Tuesday, September 11, 2012

Walter Mason reads Jeanette Winterson's Why Be Happy When You Could Be Normal?

Jeanette Winterson is one of those figures from my youth who I never really seemed to get around to reading. In the late 80s it was de rigueur to be seen in public places reading her novel Oranges Are Not the Only Fruit, and by the time that book was made into a BBC television series in 1990 Winterson was nothing short of a cultural phenomenon. She embodied an age with her politics, her sexual identity and her unstinting belief in the transformative power of books and literature.

She is, of course, a consummate performer as well as a popular writer, and I remember being struck by her speech at the Adelaide Writers' Week some years ago in which she said that universities should be concentrating on creative reading courses as well as creative writing courses. Her persona as literary performer and provocateur has melded with the idiosyncratic and gentle chronicler in Why Be Happy When You Can Be Normal? and I am glad that I have waited till now to read her. Because this is an extraordinary book in every way, and one that reaches beyond the conventions of memoir to chronicle something else entirely - the human capacity to cultivate hope in even the starkest of circumstance, along with the accompanying urge to self-destruct.

Winterson writes of her painful childhood, well-covered territory for her fans, but here presented for the first time as actual autobiography and not fictionalised remembering. I found it fascinating that, while many reviewers and commentators read into this book a hostility to religion, I saw nothing of the kind. Instead I discovered a balanced and very fair analysis of the harsh Pentecostalism of her childhood. Instead of condemning the perverted spiritual urges that so badly stained her own peculiar relationship with her adopted mother, she sees in her difficult religious upbringing something possibly admirable, writing: "I saw a lot of working-class men and women - myself included - living a deeper, more thoughtful life than would have been possible without the Church."

Her mother was little short of a religious maniac, a compulsive neurotic who starved her family of all affection and ruled over their poor house with a manic harshness marked by Biblical injunction and a sure knowledge of the fast approaching apocalypse. The other people who populated Winterson's Northern England childhood are also affectionately drawn, and she is brilliant at bringing to life their cold and cramped lives and their bare existences, describing simple furnishings and humble pastimes mostly revolving around the Church. Her mother's only friend lives in the same filthy coat for years and gives all of her money away to the neighbourhood children, the poverty of her house captured perfectly when Winterson describes "the peg-rug on the floorboards - you make those yourself out of scraps of cotton and they have a rough-coated feel and they lie there like downcast dogs."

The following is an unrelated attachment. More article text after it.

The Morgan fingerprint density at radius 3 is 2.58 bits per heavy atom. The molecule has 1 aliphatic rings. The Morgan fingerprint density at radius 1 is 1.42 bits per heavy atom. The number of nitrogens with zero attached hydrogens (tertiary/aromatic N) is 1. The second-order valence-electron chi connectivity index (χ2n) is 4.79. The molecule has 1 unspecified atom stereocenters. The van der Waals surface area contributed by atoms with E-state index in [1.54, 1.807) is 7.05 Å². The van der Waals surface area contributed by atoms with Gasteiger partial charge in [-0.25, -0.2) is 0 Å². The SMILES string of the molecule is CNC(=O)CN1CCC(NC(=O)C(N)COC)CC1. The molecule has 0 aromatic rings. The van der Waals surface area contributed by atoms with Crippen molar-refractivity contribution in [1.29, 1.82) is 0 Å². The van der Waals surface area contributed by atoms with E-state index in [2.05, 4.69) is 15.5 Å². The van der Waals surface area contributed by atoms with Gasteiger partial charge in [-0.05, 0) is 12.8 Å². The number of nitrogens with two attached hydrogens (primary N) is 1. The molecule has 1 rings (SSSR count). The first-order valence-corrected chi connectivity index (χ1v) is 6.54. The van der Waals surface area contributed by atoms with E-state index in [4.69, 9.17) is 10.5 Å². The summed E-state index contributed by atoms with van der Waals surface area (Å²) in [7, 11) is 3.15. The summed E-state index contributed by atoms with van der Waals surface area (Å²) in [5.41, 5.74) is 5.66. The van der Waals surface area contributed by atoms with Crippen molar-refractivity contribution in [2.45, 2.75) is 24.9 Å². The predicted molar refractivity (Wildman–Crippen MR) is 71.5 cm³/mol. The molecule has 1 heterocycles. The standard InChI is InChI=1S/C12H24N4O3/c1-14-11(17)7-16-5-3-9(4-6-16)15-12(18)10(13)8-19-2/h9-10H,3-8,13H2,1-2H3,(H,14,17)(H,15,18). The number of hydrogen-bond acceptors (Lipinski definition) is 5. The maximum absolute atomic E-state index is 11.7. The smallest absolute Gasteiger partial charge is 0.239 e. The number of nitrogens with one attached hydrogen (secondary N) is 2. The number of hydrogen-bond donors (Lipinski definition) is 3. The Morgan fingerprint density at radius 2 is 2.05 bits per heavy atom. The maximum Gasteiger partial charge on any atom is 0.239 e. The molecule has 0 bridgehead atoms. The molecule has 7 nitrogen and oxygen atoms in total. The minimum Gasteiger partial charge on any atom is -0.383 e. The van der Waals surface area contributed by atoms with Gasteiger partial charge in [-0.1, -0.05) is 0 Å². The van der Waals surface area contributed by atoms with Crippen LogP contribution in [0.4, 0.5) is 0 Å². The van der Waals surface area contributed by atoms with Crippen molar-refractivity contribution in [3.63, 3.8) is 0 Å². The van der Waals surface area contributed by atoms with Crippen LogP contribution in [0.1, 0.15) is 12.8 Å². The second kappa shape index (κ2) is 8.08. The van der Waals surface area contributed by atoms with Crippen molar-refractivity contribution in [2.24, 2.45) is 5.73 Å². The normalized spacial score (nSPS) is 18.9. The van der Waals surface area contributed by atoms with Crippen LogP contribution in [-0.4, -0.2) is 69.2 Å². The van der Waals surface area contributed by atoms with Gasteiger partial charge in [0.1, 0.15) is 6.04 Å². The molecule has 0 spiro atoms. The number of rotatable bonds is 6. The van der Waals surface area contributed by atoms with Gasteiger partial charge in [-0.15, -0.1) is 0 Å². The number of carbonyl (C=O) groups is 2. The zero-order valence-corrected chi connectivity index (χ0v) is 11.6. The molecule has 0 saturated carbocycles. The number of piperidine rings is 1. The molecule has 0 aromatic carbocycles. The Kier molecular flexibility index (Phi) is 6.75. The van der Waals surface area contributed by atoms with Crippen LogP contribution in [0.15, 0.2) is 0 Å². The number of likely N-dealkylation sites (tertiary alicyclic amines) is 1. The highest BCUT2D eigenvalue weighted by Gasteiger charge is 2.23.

This is a book about being born and re-born, again and again. Winterson is ultimately hopeful about life and its possibilities, and one of the great charms of Why Be Happy... is its constant reminder that life is filled with new chances and greater opportunities. I know you will be inspired and charmed by this beautiful and fascinating memoir.


  1. Nice review Walter. I too came late to her work but am now a huge fan. Saw her lecture (performance?) at Opera House for Writers' Week this year. What a knockout!

  2. Oh Ambra, you are quite right in saying she's a performer - I could listen to her for hours.

  3. Bought but never quite got started reading "Oranges..." while at uni in the late 80's. However it's title, theme, and author stuck in my mind for two decades until "Why Be Happy..." turned up. Books with "Normal" in the title catch my eye since as a trans-woman normal is very much in the spotlight. The juxtaposition of happy and normal in the title drew me in.
    Appreciated the lack of judgement in Winterson's memoir, even though much was deserved. That Winterson found and preserved her sense of identity in the face of powerful social forces is encouraging, if not inspiring. Having myself faced analogous social forces, and a coming out of both gender and sexuality, I drew support from this book. Back in the 80's, pre coming out, I couldn't connect with these themes. Immersing in intimate, sympathetic, portraits of working class England etc was an added bonus in the reading of "Why Be Happy..." Artistry drawing the beauty inherent in the ugliest of scenes.

  4. Julie, thanks for your beautiful and thoughtful comments.
    It is fascinating how we can relate to certain books at one stage in our lives and not another. This is one of the reasons I do pick books up again, though I might have hated them or found them impossible ten years before.
    Thanks for your own inspiring words.